Ken Williams

11/26/2014
PRT 3800_Small Internship

PRT 3800 Reflection Report III

This internship has brought with it, as expected, a large amount of learning experiences. I
suppose as such, I got what I paid for. True, 3800 had with it the legitimizing assignments of goals
and objectives, which I will delve into shortly, the course also in merely the experience of it has
also shown me a fair portion of what to expect in the hospitality field. But, firstly, let me go into the
achievement of my goals and objectives.
One of my goals was to gain a greater understanding of the “Strategic Plan” of the company
as a whole through the reading of documents associated with the strategic plan of the hotel. I had
objectives of reading specific documents associated with the management of the company such as:
short and long range plans, marketing plan, operations plan, business plan, vision – mission – value
statements, etc. The other goal I had was to memorize the check-in, check-out, reservation and
reports areas/ sections within the Crystal Inn Training manual through the objectives that basically
amounted to simply going through the book and memorizing, and memorizing, and memorizing.
Concerning my first objective of gaining a greater understanding of the Crystal Inn as a
whole through reviewing its strategic plan – I attained what I had sought to. In my course work at
the University of Utah, which actually takes a pointed approach to entrepreneurship in their
students – more so than other schools, I expected (as the Crystal Inn is a legitimate business) that
such documentation of intent would of course be available. Contradictorily, such an assumption
was disappointingly wrong. As I came to find out the Crystal Inn is owned by Flying-J oil, a hotel
company originally intended to provide lodging for mostly transportation specialists (truckers),

intermediate business men, and road trip tourists along highways basically in the middle of
nowhere. And, since the Crystal Inn is owned by an oil company bluntly rolling in revenue there
was no need for such documentation of intentions and planning such as exist in a strategic plan or
marketing plan or operations plan of an entrepreneur. These documents are drafted most often to
gain financial backing (loans) something the Crystal Inn never needed in order to operate. And so,
their strategic plan is this, basically: get higher occupancy and higher ADR than the year previous.
That’s about it. How? What?, Where?, When?, Why?, How much?, doesn’t really factor in much
– as far as I can see. If the hotel loses money ( which it seems hardly ever happens) than they
simply make up the difference from the diving pool of revenue from Flying-J oil.
My other objective of memorizing the check-in, check-out, reservation and reports areas/
sections within the Crystal Inn training manual through the objectives that basically amounted to
simply going through the book and memorizing, I believe has been more satisfying. Firstly, I must
state that there was a change of plans, which happened fairly swiftly. I was originally hired for the
mid-shift ( 3pm – 11pm) and shortly applied for and got the night-shift (11pm- 7am). These two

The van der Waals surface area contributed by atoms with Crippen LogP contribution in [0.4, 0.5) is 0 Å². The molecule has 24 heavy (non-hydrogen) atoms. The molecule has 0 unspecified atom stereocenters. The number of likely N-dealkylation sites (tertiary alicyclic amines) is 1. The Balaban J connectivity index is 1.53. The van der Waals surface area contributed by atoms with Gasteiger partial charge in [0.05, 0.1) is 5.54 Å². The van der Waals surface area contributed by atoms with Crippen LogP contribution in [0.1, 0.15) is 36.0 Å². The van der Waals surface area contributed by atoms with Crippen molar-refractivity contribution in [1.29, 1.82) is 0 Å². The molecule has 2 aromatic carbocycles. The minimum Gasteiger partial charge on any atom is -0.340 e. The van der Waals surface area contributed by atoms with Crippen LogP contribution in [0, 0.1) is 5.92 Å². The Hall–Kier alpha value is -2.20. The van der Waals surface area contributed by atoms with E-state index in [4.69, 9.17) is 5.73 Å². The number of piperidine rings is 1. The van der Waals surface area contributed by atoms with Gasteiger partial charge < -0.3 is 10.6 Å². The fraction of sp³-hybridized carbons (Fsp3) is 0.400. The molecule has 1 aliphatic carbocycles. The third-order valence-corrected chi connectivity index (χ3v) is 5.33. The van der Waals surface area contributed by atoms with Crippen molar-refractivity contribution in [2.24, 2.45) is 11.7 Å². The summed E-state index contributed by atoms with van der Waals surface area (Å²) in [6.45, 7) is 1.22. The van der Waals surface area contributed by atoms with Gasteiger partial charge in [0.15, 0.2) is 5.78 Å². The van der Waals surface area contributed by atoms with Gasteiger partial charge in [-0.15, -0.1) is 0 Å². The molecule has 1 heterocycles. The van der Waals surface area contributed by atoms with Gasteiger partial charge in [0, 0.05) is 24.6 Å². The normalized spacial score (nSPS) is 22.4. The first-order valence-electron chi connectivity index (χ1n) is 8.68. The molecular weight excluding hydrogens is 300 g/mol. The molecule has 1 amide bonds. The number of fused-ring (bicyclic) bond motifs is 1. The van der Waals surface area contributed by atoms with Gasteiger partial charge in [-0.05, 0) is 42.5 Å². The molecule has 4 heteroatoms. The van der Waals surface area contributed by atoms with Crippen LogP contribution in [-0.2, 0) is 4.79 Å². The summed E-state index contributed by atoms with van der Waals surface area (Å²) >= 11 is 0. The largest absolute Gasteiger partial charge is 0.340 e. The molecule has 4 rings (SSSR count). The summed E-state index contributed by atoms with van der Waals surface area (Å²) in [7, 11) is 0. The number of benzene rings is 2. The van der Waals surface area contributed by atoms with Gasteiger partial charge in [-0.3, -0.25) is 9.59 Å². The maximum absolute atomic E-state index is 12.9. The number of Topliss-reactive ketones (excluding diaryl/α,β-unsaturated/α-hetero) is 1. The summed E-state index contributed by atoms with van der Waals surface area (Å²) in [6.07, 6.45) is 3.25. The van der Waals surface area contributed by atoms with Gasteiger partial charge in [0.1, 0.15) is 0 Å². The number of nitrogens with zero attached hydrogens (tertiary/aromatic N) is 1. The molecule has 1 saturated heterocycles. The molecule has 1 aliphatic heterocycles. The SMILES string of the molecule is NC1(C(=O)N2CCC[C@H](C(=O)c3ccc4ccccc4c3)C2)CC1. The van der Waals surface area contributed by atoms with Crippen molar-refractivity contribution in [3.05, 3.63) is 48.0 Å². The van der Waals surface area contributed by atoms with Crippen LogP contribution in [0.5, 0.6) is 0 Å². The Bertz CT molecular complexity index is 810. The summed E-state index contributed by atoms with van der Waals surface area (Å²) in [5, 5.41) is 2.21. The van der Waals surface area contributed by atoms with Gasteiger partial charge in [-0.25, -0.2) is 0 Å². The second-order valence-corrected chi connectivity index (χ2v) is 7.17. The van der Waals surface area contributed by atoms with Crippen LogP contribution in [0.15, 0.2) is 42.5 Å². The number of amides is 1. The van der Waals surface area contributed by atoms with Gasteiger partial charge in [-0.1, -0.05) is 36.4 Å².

shifts varied in intensity and purpose greatly. And, whereas I found mid-shift to be exasperating in
several ways especially in terms of guidance from fellow employees night-shift has happily proved
to be quite the opposite. Plus, it has the added bonus in that I’m not fond of the sun. I found it
next to impossible taking my studies from the training manual and applying it to working actually
on the job in mid-shift. Trying to do so (amongst other things) resulted in a neck so tensed that it
hurt for a week to even turn my head and many sleepless nights. However, in night-shift, which was
far better in forseeability, I’ve managed quite well in memorizing the “How-To’s” of the position. I
went through the training manual: took notes, took notes from those notes, condensed and
revised, and came up with perfect notecards for memorization. A lesson I learned from being a
finals obsessed student. And, from such obsessive and mildly desperate, attention to the how-to’s

of my new night audit position in less than one month I can do the greater part of my position
alone. My co-workers and boss ( internship supervisor) were and are very pleased. So am I.
Beyond my goals and objectives the internship experience has made more things known to
me than I could have possibly had expected. Let me explain. I had no idea the kinds of people
that frequent mid-level hotels. I’ve now seen drug-ees, rich doctors, serious medical patients,
drunks, sports teams, convention goers and far more. And, there-fore the gamete of human
behavior and tendency that I never knew even happed before. I’ve realized that I am not
responsible for the happiness of all guests under my care – at all, but am responsible for one
request at a time and to be accurate and that is it. And, probably my hardest lesson-ish, goes in-line
with something I remember reading from an HR class I took at the U; that most people don’t quit
their jobs but instead quite their bosses or their co-workers. True, True, True! I left mid-shift not
because the job was too hard but because the people I worked with were well… taxing to work with,
and my superior (with my lack of seniority) didn’t entirely seem willing to face the “problem”. So,
instead, I fixed it –and my neck ache. I went to night-shift, and now actually love my job.